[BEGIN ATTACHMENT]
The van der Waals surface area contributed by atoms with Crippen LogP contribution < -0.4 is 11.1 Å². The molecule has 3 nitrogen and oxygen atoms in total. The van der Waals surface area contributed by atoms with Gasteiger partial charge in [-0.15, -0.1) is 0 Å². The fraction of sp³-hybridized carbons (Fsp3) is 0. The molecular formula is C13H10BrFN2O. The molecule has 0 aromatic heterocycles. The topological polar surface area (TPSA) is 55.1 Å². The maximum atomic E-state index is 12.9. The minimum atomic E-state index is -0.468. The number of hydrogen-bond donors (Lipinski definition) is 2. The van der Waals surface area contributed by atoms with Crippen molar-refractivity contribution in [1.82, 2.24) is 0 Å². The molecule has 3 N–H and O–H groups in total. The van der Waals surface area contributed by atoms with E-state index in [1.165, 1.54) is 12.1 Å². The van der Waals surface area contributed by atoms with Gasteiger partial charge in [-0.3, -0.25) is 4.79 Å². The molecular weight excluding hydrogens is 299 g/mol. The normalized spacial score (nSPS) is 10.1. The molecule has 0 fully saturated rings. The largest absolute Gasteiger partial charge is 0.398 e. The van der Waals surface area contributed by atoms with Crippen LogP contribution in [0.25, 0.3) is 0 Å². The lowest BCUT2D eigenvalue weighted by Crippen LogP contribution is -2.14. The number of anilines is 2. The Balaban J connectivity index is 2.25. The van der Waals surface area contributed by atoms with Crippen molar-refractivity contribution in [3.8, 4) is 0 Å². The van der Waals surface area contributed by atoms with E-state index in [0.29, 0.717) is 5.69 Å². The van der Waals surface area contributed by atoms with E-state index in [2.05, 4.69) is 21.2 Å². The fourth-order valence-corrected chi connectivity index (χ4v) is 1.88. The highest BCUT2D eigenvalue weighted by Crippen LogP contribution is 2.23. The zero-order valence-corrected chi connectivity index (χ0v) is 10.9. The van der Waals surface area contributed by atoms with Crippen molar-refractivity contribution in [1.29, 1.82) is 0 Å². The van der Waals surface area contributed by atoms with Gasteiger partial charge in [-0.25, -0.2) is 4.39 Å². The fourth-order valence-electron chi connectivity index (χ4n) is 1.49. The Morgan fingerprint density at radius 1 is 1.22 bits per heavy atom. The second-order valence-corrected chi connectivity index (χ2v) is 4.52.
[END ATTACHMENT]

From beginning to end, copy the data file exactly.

The van der Waals surface area contributed by atoms with Crippen LogP contribution < -0.4 is 11.1 Å². The molecule has 3 nitrogen and oxygen atoms in total. The van der Waals surface area contributed by atoms with Gasteiger partial charge in [-0.15, -0.1) is 0 Å². The fraction of sp³-hybridized carbons (Fsp3) is 0. The molecular formula is C13H10BrFN2O. The molecule has 0 aromatic heterocycles. The topological polar surface area (TPSA) is 55.1 Å². The maximum atomic E-state index is 12.9. The minimum atomic E-state index is -0.468. The number of hydrogen-bond donors (Lipinski definition) is 2. The van der Waals surface area contributed by atoms with Crippen molar-refractivity contribution in [1.82, 2.24) is 0 Å². The molecule has 3 N–H and O–H groups in total. The van der Waals surface area contributed by atoms with E-state index in [1.165, 1.54) is 12.1 Å². The van der Waals surface area contributed by atoms with Gasteiger partial charge in [-0.3, -0.25) is 4.79 Å². The molecular weight excluding hydrogens is 299 g/mol. The normalized spacial score (nSPS) is 10.1. The molecule has 0 fully saturated rings. The largest absolute Gasteiger partial charge is 0.398 e. The van der Waals surface area contributed by atoms with Crippen LogP contribution in [0.25, 0.3) is 0 Å². The lowest BCUT2D eigenvalue weighted by Crippen LogP contribution is -2.14. The number of anilines is 2. The Balaban J connectivity index is 2.25. The van der Waals surface area contributed by atoms with Crippen molar-refractivity contribution in [3.8, 4) is 0 Å². The van der Waals surface area contributed by atoms with E-state index in [0.29, 0.717) is 5.69 Å². The van der Waals surface area contributed by atoms with E-state index in [2.05, 4.69) is 21.2 Å². The fourth-order valence-corrected chi connectivity index (χ4v) is 1.88. The highest BCUT2D eigenvalue weighted by Crippen LogP contribution is 2.23. The zero-order valence-corrected chi connectivity index (χ0v) is 10.9. The van der Waals surface area contributed by atoms with Crippen molar-refractivity contribution in [1.29, 1.82) is 0 Å². The van der Waals surface area contributed by atoms with Gasteiger partial charge in [-0.25, -0.2) is 4.39 Å². The fourth-order valence-electron chi connectivity index (χ4n) is 1.49. The Morgan fingerprint density at radius 1 is 1.22 bits per heavy atom. The second-order valence-corrected chi connectivity index (χ2v) is 4.52.